James Bamford further demolished the rationales for the attack on Iraq. “There is a predominant belief in the intelligence community that an invasion of Iraq will cause more terrorism than it will prevent. There is also a tremendous amount of embarrassment by intelligence professionals that there have been so many lies out of the administration -- by the president, (Vice President Dick) Cheney and (Secretary of State Colin) Powell -- over Iraq."
These are damaging quotes. There’ll be many more if things don’t go well.
The most surreal piece of hypocrisy belonged of course to DOD’s Rumsfeld, who threatened the Iraqis with war crimes trials for displaying American POWs on TV. So what were all the photos of Iraqis surrendering? For his part Bush said, "I expect Iraq to treat the prisoners of war just like, uh, we treat their prisoners." Like in Guantanamo?
Roane Carey writes: Goldstein committed the ’94 massacre of Palestinians on Purim, or the eve of Purim, ostensibly as a kind of sick "celebration" of it. He emigrated from the US, I think as an adult, and I think from Brooklyn. As for intellectual inspiration: Goldstein was a follower of the charismatic (now dead) Brooklyn Lubavitcher Rebbe, Menachem Mendel Schneerson, and of his Chabad movement. The late Israel Shahak quotes the rebbe at length to the effect of his racist pronouncements about the genetic inferiority of all gentiles.
One interesting aspect of the Goldstein case is that after he emigrated and joined the IDF in the mid-1980s, as a doctor, he refused to treat non-Jewish patients. This means not only Palestinians but Druze, who have always served loyally--usually ferociously--in the IDF. Shahak points out that far from being severely punished or possibly even court-martialed, as basic IDF ground rules would have dictated, Goldstein was protected by high-level officers and given plum (from his perspective) assignment in Kiryat Arba, the extremist settlement outside Hebron.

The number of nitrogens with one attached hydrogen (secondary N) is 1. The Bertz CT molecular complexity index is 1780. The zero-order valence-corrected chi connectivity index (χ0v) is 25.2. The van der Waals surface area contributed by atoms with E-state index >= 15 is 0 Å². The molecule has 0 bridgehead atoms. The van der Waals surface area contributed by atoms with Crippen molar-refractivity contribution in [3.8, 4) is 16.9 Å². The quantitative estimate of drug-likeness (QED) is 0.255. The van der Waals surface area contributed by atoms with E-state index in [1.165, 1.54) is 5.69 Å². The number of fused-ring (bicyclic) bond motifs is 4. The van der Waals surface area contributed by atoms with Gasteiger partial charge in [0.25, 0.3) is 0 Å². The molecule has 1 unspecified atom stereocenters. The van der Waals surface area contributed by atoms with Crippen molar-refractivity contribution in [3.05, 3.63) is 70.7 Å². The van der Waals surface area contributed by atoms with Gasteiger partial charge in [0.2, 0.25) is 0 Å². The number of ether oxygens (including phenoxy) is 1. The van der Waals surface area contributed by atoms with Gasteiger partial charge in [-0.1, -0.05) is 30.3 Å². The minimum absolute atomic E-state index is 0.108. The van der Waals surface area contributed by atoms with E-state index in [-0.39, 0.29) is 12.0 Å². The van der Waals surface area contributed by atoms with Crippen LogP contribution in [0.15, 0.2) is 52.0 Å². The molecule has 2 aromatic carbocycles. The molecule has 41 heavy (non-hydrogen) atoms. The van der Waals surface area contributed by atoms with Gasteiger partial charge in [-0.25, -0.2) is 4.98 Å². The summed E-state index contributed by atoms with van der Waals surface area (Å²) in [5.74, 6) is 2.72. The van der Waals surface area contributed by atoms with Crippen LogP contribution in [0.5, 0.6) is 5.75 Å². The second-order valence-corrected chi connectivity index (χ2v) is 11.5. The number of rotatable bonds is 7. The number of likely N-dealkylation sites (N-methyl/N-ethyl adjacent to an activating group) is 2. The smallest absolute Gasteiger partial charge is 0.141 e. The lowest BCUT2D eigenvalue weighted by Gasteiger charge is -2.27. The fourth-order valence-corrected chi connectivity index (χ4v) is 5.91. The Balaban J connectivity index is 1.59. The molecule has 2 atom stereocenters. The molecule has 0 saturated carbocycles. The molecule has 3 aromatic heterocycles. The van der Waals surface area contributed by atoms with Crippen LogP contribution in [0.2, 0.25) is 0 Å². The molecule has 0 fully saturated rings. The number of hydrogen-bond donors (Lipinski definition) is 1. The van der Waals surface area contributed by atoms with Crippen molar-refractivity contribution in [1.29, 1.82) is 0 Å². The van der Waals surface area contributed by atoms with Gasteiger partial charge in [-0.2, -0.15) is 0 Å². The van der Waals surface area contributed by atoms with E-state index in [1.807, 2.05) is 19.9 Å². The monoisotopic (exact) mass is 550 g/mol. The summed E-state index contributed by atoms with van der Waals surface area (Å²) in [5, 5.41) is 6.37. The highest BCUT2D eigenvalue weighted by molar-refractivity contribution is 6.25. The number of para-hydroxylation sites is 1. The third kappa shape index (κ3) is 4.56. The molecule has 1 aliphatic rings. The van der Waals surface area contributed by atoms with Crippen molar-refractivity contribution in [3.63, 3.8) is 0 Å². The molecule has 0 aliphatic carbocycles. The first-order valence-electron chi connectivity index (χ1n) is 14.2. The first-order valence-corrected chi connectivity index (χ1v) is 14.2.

The crucial point about this story, as Shahak tells it, is that the extremist settler ideology, as represented by the National Religious Party, had by the 1980s become a major influence in the IDF, at all levels, including the very highest. (And now, of course, they're in Sharon's Cabinet: the crackpot general Effi Eitam of the NRP is now Housing Minister, which gives a good indication of what this government intends vis-a-vis settlement expansion.) The high-level protection of Goldstein in his refusal to treat non-Jews (which he grounded in halachic teachings) reflects this. And not only was he a follower of the Lubavitcher rebbe--he was an open and ardent follower of Rabbi Meir Kahane. Much of the settler movement still consider Goldstein a kind of saint for what he did at the Ibrahimi Mosque.
To Alex & all at Counterpunch:
I was disappointed also that Natalie Maines apologized.
Her apology was pretty pro-forma, however, and didn't climb down too far from her anti-war position.
Here is the text:
Statement from Natalie Maines of the Dixie Chicks
March 14, 2003:
"As a concerned American citizen, I apologize to President Bush because my remark was disrespectful. I feel that whoever holds that office should be treated with the utmost respect. We are currently in Europe and witnessing a huge anti-American sentiment as a result of the perceived rush to war. While war may remain a viable option, as a mother, I just want to see every possible alternative exhausted before children and American soldiers' lives are lost. I love my country. I am a proud American."
On the whole, it's not the worst. It certainly sounds like she wrote it herself, too. "I feel that whoever holds that office should be treated with the utmost respect": there's a backhanded apology for you.My bet is that they'll still continue to top the charts and sell out their upcoming US tour. We're going to get tickets to see them in Oakland. They're a good group, and more power to them.
Alexander Cockburn is the author The Golden Age is In Us (Verso, 1995) and 5 Days That Shook the World: Seattle and Beyond (Verso, 2000) with Jeffrey St. Clair. Cockburn and St. Clair are the editors of CounterPunch, the nation’s best political newsletter, where this article first appeared.